Washington Capitals forwards Jason Chimera and Mathieu Perreault are very different players, but the 2013-14 season poses similar pressure, as each player enters a contract year.
CSNWashington.com’s Bruce McNally breaks down each player’s expected roles, noting that Mike Ribeiro’s departure provides a golden opportunity for Perrault, 25.
With veteran center Mike Ribeiro gone, Perreault should see more time on the power play. And that’s a potential career-changing opportunity. Perreault would be hard-pressed to match Ribeiro’s 27 power-play points from last season. He only had three power-play points in 2013 – primarily with the second unit – in 1:11 per game.
Meanwhile, McNally notes the disparity between Chimera’s career 2011-12 season (20 goals) versus his struggles in 2013, when he only collected three goals in 47 games played thanks to a jarring 3.3 shooting percentage.
At 34, the speedy and gritty forward will need to capitalize on more of his chances to line up an opportunity, whether it’s with Washington or not. (Example: if he had his typical puck luck regarding his 92 shots on goal in 2013, he would have finished with eight or nine goals instead of three.)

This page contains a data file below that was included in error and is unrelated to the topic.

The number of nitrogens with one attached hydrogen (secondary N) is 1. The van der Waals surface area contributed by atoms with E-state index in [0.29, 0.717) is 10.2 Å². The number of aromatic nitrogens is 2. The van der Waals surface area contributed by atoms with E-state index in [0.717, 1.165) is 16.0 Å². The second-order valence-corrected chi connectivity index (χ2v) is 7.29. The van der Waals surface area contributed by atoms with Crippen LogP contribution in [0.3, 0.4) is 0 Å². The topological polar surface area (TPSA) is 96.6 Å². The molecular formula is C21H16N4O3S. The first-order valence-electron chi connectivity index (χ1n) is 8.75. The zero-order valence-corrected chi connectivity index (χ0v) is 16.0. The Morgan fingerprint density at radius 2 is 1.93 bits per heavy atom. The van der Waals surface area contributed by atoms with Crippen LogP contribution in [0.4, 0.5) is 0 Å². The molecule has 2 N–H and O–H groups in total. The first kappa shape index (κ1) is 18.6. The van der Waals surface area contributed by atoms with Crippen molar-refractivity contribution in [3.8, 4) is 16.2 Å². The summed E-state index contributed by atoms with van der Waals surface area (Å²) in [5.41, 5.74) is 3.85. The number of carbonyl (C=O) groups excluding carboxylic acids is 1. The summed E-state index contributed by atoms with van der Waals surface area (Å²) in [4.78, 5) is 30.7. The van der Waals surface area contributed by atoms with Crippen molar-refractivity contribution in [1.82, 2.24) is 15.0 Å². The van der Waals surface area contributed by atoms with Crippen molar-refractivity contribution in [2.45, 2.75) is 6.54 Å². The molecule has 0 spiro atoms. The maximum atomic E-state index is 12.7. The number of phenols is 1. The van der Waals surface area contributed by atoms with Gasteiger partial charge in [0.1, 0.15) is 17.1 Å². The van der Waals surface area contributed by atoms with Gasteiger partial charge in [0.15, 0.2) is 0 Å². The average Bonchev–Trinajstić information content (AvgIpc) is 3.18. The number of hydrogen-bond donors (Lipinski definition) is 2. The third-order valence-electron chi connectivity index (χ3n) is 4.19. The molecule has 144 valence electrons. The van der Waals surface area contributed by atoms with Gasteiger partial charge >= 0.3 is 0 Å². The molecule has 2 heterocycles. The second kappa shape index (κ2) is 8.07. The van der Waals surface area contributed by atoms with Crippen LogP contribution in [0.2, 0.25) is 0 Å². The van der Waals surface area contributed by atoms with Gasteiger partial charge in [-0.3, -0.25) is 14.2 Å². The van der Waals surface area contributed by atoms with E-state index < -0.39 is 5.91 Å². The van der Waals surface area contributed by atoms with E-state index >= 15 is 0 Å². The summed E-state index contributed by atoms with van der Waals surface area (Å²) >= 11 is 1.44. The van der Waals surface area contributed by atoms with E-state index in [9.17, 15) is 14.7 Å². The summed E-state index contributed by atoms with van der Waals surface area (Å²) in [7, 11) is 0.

For the most part, the structure of this Capitals roster is set through the 2014-15 campaign, but Chimera and Perreault are two wild cards based on this upcoming season.
The Avalanche will be throwing a bunch of different looks at us this season.
Having already released specialized “Mile High” jerseys for February’s Stadium Series game, the Avs unveiled new third sweaters on Friday — less than 24 hours after a bitter 5-4 home loss to Minnesota in their season opener.
(Guess Colorado wanted to send out some good vibes after blowing a 4-1 third-period lead.)
While undoubtedly exciting for the organization, the release of these new thirds isn’t taking anybody by surprise. Last month, several websites published leaked images of Colorado’s and Anaheim’s third jerseys, so the design has been in the public eye for several weeks.
The Avs will debut these new thirds on Oct. 24, in a Saturday night tilt against Columbus.
Related: Roy explains why he didn’t call time out
Hey, remember in June when the NHLPA voted to keep the five-percent growth factor in spite of increasing worries about escrow?
Well, here’s why that decision was a significant one, via TSN’s Frank Seravalli:
With early revenue projections in place, the NHL and NHLPA set the escrow withholding rate for players at 16 per cent for the first quarter of the season on Thursday.
That means every player will have 16 per cent of earnings deducted from their paycheque and put aside until after all of this season’s hockey-related revenue is counted to ensure a perfect 50-50 revenue split with owners.
Now, this doesn’t mean that the players will definitely lose 16 percent of their salaries. Typically, they receive refunds when all the accounting is done.
Still, 16 percent is a good-sized chunk to withhold. They won’t be thrilled about it.
Related: To understand escrow, consider Duncan Keith